What follows is a brief history of the Wells Foundation and its mission. See also the following links within our website:

 

Legacy of Wells Donors
Slide Show of Historic Photos
2016 Grant Recipients
2015 Grant Recipients

 

It All Began with a Sewing Machine

Photo-Thomas-B.-WellsThe Wells Foundation traces its roots back to the 1880s, when Annie Wells, the wife of St. Mark’s Rector Thomas Bucklin Wells, allowed a German immigrant neighbor to use her sewing machine and gave her lessons in “modern” sewing. Soon, more nearby immigrant women asked for lessons. Annie was soon overwhelmed, and asked for help from other women in the parish.

The women petitioned the St. Mark’s Vestry to purchase three sewing machines so they could continue this work. There was a substantial debate about whether to fund this “women's work.” Some members of the Vestry believed that the women should raise all of the money themselves – this proposal was “ladies’ work.”

 

 

 

 

Give Someone a Fish vs. Teach Someone to Fish

1935-newspaper-article-boys-building-model-cityThe Vestry agreed to purchase ONE sewing machine, leaving the women to raise funds for the other TWO. The women raised enough money to buy EIGHT more machines. The demand continued to grow for sewing education – women with skills in sewing could often find work when their husbands could not. Before long, classes were offered in sewing, serving, childcare and typing. To assist with childcare, a Kindergarten and Nursery School were established. Classes and clubs were started for school-age children. English and civics classes were taught in the evening.

From a Sewing Machine to a Full-Service Facility

Women-nurses-children-visitors-in-front-of-Wells-settlement-house-1926The Wells Memorial Inc. Settlement House was established in 1908 to house these services. At Wells Memorial volunteers and social workers provided medical, social and educational services to the surrounding community. Over the years the settlement house provided daycare to working mothers. Neighborhood people could send their children to kindergarten or a day nursery, find books, search for work and obtain treatment for illness there. Immigrants and Minneapolis residents of varying religious affiliations could also use the house for their own meetings. For instance, in 1920 Jewish athletes organized a sporting club there. Finnish and other immigrants also connected with each other at the facility.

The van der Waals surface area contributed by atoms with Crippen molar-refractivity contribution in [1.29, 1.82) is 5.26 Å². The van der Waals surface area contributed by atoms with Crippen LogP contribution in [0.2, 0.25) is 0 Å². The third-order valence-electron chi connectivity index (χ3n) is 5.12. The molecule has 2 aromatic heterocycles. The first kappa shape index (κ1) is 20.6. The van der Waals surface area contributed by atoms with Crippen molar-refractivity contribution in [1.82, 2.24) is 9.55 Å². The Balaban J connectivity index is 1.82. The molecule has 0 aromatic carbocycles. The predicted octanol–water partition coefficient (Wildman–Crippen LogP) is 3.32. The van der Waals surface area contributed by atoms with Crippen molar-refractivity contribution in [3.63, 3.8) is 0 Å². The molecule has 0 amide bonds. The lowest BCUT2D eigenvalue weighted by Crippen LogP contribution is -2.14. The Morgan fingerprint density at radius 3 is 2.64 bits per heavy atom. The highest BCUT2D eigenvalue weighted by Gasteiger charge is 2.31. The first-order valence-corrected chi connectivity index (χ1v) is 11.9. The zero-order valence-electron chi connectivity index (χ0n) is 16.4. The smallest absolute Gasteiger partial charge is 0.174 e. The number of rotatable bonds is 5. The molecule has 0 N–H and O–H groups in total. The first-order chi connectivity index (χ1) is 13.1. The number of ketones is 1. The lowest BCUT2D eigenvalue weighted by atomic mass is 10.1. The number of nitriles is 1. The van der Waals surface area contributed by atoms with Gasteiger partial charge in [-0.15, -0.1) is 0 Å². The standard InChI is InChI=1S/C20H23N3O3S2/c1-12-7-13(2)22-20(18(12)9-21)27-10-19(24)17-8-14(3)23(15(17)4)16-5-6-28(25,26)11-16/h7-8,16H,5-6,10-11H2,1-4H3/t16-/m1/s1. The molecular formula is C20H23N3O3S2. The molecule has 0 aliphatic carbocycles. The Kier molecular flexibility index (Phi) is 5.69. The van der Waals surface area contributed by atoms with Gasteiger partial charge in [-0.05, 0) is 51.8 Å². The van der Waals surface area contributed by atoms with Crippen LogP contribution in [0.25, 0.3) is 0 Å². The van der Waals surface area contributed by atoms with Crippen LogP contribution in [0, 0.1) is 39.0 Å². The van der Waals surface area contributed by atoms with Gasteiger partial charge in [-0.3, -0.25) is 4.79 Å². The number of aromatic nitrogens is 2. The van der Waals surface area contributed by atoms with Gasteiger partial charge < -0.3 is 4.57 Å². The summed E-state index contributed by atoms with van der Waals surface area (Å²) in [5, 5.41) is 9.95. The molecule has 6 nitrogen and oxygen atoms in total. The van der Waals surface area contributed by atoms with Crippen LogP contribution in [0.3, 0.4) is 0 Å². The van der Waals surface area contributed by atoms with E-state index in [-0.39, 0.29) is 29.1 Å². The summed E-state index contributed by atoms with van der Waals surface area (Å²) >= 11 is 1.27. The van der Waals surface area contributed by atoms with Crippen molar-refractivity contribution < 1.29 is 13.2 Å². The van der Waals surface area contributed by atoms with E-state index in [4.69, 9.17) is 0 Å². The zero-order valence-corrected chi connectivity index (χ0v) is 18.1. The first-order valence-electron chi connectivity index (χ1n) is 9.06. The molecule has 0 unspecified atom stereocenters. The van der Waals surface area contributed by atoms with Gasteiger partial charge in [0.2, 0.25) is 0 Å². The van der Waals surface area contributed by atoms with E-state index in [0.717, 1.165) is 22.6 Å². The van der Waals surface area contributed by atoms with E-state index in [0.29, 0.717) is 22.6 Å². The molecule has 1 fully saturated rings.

From a Facility to an Endowment

In the mid-1920s Wells became a non-profit tax exempt entity. When the settlement house and other properties were sold, Wells put the funds into an endowment for the future needs of the community, and this endowment has been augmented with generous gifts over the years. Wells Memorial House was sold in 1948 and the foundation took a new direction as described in St. Mark's: A Parish Church and a Cathedral:

Two-women-retiring

 

In September of that year, Richard J. Parvis of Kansas City was placed in charge of directing a radically new method of social service work, which calls for cooperative use of homes, schools, churches and community facilities of various kinds. Wells no longer aims to supply directly all the needs of the people it serves but rather to help them to help themselves. It now styles itself "a neighborhood partner in social and recreational activities.” It is believed that this conforms with the original intent of Wells Memorial's founders. 

 

After the settlement house was “disestablished” Wells created one of the nation’s first street-based outreach programs to prevent juvenile gang activity. Wells was always interested in diagnosing and treating the causes of the poverty and misery in the community.

Modern Times

Loring-Nicollet-Bethlehem-students-recyclingOver the years the settlement house provided daycare to working mothers and later after the settlement house was “disestablished” Wells created one of the nation’s first street-based outreach programs to prevent juvenile gang activity. Wells was always interested in diagnosing and treating the causes of the poverty and misery in the community. In the 1990's and 2000's Wells Foundation has funded various groups in the community, such as:

District 202 drop-in center for gay, lesbian, bisexual, and transgender youth

Loring-Nicollet-Bethlehem Community Centers

Neighborhood Involvement Program

Project for Pride in Living


Simpson Housing Services

Minnesota AIDS Project

St. Stephen's of Minneapolis

Episcopal Community Services

St. Mark’s Cathedral outreach programs including Sunday & Monday Night Supper, Covenant and Students with Children

Minnesota Head Trauma Association

 

In the last few years Wells has directed its focus toward assisting other organizations working to end homelessness.  As noted at the top of the page see links to our 2015 and 2016 funding recipients.